Since taking office, Biden has championed the use of regulations to carry out his major policy priorities.
More than a year and a half into his presidency, President Biden announced on Friday his pick to lead the small, but important White House regulatory affairs office.
Biden intends to nominate Richard Revesz, the AnBryce Professor of Law and Dean Emeritus at the New York University School of Law, to be administrator of the Office of Information and Regulatory Affairs, which is housed within the White House Office of Management and Budget. Biden has not had a permanent OIRA head since taking office.
Revesz “is one of the nation’s leading voices in the fields of environmental and regulatory law and policy,” said the announcement from the White House. “He has published 10 books and more than 80 articles in major law reviews and journals advocating for protective and rational climate change and environmental policies, and examining the institutional contexts in which regulatory policy is made.” He is founder of the Institute for Policy Integrity, a think tank and advocacy organization that promotes public policies for the environment, public health, and consumers, and is director of the American Law Institute, an independent organization that puts out scholarly work to improve, modernize and clarify the law.
One of the Biden first actions upon taking office was ordering a review on “modernizing regulatory review,” in order to “create a process to advance regulations that promote public health and safety, economic growth, social welfare, racial justice, environmental stewardship, human dignity, equity, and the interests of future generations.” The status of that report is unclear.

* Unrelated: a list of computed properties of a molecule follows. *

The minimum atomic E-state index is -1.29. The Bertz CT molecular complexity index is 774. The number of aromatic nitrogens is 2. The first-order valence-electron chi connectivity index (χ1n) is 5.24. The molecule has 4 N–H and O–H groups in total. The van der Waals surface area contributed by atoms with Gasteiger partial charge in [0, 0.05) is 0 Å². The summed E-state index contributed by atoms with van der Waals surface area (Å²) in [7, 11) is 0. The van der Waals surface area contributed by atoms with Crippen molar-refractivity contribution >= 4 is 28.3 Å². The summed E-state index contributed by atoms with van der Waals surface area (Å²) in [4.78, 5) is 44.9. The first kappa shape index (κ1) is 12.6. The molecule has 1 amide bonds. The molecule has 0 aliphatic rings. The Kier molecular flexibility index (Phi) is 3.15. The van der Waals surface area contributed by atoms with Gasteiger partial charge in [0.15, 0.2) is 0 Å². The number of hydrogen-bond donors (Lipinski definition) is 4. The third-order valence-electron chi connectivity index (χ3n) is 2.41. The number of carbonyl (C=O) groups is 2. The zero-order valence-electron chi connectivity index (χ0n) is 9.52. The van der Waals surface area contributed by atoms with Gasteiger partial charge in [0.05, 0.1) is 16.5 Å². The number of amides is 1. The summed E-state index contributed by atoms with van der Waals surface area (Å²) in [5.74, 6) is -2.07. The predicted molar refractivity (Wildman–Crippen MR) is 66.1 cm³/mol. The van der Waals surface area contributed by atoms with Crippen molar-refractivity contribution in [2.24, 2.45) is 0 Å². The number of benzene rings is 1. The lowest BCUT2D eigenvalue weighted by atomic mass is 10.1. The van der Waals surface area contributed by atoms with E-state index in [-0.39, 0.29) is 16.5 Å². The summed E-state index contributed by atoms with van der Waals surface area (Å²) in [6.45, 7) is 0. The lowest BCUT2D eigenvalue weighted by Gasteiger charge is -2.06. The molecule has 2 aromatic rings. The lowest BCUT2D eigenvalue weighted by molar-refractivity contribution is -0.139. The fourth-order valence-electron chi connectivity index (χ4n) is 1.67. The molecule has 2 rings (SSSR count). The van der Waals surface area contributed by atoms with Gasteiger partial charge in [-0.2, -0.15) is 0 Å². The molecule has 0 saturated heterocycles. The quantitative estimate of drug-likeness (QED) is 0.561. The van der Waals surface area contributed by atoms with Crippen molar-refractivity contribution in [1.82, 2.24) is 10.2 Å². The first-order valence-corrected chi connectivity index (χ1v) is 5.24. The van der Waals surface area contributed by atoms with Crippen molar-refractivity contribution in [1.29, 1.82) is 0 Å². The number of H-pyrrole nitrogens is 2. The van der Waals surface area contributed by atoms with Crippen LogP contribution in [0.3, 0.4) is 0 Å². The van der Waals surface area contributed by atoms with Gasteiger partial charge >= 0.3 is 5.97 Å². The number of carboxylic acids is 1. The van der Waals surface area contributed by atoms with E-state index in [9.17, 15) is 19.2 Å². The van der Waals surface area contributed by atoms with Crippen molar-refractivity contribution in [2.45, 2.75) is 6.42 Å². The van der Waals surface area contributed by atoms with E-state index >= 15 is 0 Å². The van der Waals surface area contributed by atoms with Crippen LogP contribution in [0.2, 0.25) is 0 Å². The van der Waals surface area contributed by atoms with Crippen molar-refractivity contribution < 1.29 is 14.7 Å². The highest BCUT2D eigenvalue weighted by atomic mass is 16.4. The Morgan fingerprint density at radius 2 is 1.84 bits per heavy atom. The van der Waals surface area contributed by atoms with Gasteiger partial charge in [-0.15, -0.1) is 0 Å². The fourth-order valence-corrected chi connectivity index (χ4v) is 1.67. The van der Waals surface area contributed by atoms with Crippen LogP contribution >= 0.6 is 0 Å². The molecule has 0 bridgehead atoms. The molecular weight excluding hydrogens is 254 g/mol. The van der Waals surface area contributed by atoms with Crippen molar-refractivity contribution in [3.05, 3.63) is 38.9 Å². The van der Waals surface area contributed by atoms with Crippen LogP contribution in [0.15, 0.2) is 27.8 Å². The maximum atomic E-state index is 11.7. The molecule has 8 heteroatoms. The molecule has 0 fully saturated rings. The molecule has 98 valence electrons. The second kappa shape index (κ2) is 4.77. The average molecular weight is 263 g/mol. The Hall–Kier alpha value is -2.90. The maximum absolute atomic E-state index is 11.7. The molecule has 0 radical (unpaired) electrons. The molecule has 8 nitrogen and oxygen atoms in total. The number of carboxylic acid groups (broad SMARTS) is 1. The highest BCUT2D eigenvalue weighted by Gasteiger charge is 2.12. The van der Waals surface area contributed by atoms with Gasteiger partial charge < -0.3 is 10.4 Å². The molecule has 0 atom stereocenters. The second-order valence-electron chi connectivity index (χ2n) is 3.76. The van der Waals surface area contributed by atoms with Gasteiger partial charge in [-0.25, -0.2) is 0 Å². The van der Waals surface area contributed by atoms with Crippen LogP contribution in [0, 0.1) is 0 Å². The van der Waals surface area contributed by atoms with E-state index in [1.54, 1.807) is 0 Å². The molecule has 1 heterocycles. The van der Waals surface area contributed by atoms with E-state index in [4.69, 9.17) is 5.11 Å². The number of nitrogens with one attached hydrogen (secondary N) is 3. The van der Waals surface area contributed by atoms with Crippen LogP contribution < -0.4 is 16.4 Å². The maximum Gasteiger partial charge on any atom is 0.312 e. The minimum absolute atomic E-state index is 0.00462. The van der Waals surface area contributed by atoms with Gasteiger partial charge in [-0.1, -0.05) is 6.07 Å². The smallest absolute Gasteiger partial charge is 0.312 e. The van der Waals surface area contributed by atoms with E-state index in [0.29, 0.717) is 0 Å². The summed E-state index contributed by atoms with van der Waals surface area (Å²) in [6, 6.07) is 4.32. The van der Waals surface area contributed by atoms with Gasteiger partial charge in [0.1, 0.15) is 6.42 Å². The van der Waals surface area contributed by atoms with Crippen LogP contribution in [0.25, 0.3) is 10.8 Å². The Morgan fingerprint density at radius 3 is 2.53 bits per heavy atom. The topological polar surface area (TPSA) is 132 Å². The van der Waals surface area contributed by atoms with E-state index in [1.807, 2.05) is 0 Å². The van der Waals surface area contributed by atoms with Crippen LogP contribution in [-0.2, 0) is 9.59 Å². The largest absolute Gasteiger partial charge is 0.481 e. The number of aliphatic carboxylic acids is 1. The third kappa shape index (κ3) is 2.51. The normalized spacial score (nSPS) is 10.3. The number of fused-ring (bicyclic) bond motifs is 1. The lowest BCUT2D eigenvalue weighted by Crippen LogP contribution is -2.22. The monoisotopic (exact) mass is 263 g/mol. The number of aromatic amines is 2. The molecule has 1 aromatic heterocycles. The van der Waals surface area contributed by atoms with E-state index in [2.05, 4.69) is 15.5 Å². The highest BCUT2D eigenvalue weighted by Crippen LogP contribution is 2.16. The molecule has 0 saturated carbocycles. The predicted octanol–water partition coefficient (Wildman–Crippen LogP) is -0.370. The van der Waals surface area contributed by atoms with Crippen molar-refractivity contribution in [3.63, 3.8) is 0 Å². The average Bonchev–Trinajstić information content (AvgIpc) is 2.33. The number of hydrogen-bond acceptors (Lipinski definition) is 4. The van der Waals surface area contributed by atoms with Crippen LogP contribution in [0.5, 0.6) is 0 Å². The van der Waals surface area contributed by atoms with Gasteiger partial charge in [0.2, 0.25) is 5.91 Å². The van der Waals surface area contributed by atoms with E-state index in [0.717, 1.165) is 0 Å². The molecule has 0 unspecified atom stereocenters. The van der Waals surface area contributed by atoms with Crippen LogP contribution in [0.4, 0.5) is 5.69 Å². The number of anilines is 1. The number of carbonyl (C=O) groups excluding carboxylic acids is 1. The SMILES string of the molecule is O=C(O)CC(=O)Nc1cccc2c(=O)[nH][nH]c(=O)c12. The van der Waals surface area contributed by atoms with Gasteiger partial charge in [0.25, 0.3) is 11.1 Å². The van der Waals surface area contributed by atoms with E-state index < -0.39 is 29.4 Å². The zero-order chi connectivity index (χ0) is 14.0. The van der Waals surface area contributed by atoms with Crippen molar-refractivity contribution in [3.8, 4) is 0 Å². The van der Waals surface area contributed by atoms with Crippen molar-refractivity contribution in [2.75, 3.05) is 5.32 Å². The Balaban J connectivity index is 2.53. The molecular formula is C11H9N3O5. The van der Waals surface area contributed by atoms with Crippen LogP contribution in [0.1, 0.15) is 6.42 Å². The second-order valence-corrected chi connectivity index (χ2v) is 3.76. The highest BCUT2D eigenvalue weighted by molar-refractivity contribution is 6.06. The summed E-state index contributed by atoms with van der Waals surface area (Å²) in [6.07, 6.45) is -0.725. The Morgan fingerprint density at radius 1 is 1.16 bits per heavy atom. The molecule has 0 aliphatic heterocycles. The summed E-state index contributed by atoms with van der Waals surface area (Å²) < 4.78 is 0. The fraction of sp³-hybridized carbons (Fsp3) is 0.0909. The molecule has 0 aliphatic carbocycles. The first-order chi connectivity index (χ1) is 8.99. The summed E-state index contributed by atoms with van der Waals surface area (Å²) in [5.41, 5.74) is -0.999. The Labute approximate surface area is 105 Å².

“Ricky is a fantastic pick to be OIRA administrator,” Bridget Dooling, a research professor at The George Washington University's Regulatory Studies Center and former OIRA analyst, told Government Executive.“He's incredibly knowledgeable and passionate about regulation's role in society. OIRA and, more importantly, the American people will be in good hands with Ricky.”
When it comes to OIRA and its leadership, a source of tension within the Democratic party is cost-benefit analysis for the rulemaking process, which progressives typically want to limit.
James Goodwin, senior policy analyst at the Center for Progressive Reform, tweeted: “If Revesz sticks to the day-to-day management at OIRA and leaves big-picture thinking to [OIRA Associate Administrator K. Sabeel Rahman], this could work.” However, “I worry that Revesz's support for cost-benefit analysis could ultimately undermine a more ambitious effort to modernize regulatory review.” Rahman announced on Wednesday that he was appointed to the position.
Additionally, Goodwin told Government Executive that Republicans’ response to Revesz “will be a good indicator of how completely the Republican Party has gone off the rails when it comes to regulatory policy.”
Rep. Adriano Espaillat, D-N.Y., deputy whip for the Congressional Progressive Caucus, congratulated Revesz in a tweet and said: “You’ve long shown your prowess surrounding climate change and regulation, and I’m sure you will continue to be a champion for these topics in your new role.”
Since the position of OIRA administration became subject to Senate confirmation in the 1980s, no president has ever taken this much time to nominate an individual for the role, Bloomberg noted. Sharon Block, who was tapped by Biden to lead OIRA on an acting basis, left the agency in January and career official Dominic Mancini took over.
This article was published first on GovExec, a FederalSoup partner site.